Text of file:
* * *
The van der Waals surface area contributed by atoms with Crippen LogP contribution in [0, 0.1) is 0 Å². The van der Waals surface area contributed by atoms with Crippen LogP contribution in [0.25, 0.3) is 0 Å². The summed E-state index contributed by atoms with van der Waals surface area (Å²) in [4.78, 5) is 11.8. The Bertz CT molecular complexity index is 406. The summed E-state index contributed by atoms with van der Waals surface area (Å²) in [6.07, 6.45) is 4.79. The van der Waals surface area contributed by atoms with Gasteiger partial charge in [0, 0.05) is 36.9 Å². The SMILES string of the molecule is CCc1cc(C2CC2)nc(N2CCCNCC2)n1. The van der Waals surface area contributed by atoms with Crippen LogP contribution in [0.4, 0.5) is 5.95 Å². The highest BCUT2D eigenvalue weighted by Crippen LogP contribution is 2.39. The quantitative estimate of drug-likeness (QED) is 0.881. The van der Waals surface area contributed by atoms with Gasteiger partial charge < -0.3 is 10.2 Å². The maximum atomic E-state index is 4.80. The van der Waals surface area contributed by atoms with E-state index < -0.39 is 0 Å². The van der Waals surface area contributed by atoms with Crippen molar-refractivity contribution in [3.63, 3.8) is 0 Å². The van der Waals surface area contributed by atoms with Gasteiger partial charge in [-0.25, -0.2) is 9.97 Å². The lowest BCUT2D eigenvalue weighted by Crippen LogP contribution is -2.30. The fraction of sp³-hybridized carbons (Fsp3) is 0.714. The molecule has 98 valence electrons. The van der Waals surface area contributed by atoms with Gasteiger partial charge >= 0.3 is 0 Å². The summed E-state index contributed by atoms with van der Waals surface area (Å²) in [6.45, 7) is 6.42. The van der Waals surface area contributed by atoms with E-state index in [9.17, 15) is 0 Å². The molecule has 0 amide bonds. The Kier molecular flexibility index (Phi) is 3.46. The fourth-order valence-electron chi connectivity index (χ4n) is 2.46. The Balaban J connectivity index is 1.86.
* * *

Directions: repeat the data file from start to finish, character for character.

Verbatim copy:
The van der Waals surface area contributed by atoms with Crippen LogP contribution in [0, 0.1) is 0 Å². The van der Waals surface area contributed by atoms with Crippen LogP contribution in [0.25, 0.3) is 0 Å². The summed E-state index contributed by atoms with van der Waals surface area (Å²) in [4.78, 5) is 11.8. The Bertz CT molecular complexity index is 406. The summed E-state index contributed by atoms with van der Waals surface area (Å²) in [6.07, 6.45) is 4.79. The van der Waals surface area contributed by atoms with Gasteiger partial charge in [0, 0.05) is 36.9 Å². The SMILES string of the molecule is CCc1cc(C2CC2)nc(N2CCCNCC2)n1. The van der Waals surface area contributed by atoms with Crippen LogP contribution in [0.4, 0.5) is 5.95 Å². The highest BCUT2D eigenvalue weighted by Crippen LogP contribution is 2.39. The quantitative estimate of drug-likeness (QED) is 0.881. The van der Waals surface area contributed by atoms with Gasteiger partial charge < -0.3 is 10.2 Å². The maximum atomic E-state index is 4.80. The van der Waals surface area contributed by atoms with E-state index < -0.39 is 0 Å². The van der Waals surface area contributed by atoms with Crippen molar-refractivity contribution in [3.63, 3.8) is 0 Å². The van der Waals surface area contributed by atoms with Gasteiger partial charge in [-0.25, -0.2) is 9.97 Å². The lowest BCUT2D eigenvalue weighted by Crippen LogP contribution is -2.30. The fraction of sp³-hybridized carbons (Fsp3) is 0.714. The molecule has 98 valence electrons. The van der Waals surface area contributed by atoms with Gasteiger partial charge >= 0.3 is 0 Å². The summed E-state index contributed by atoms with van der Waals surface area (Å²) in [6.45, 7) is 6.42. The van der Waals surface area contributed by atoms with E-state index in [9.17, 15) is 0 Å². The molecule has 0 amide bonds. The Kier molecular flexibility index (Phi) is 3.46. The fourth-order valence-electron chi connectivity index (χ4n) is 2.46. The Balaban J connectivity index is 1.86.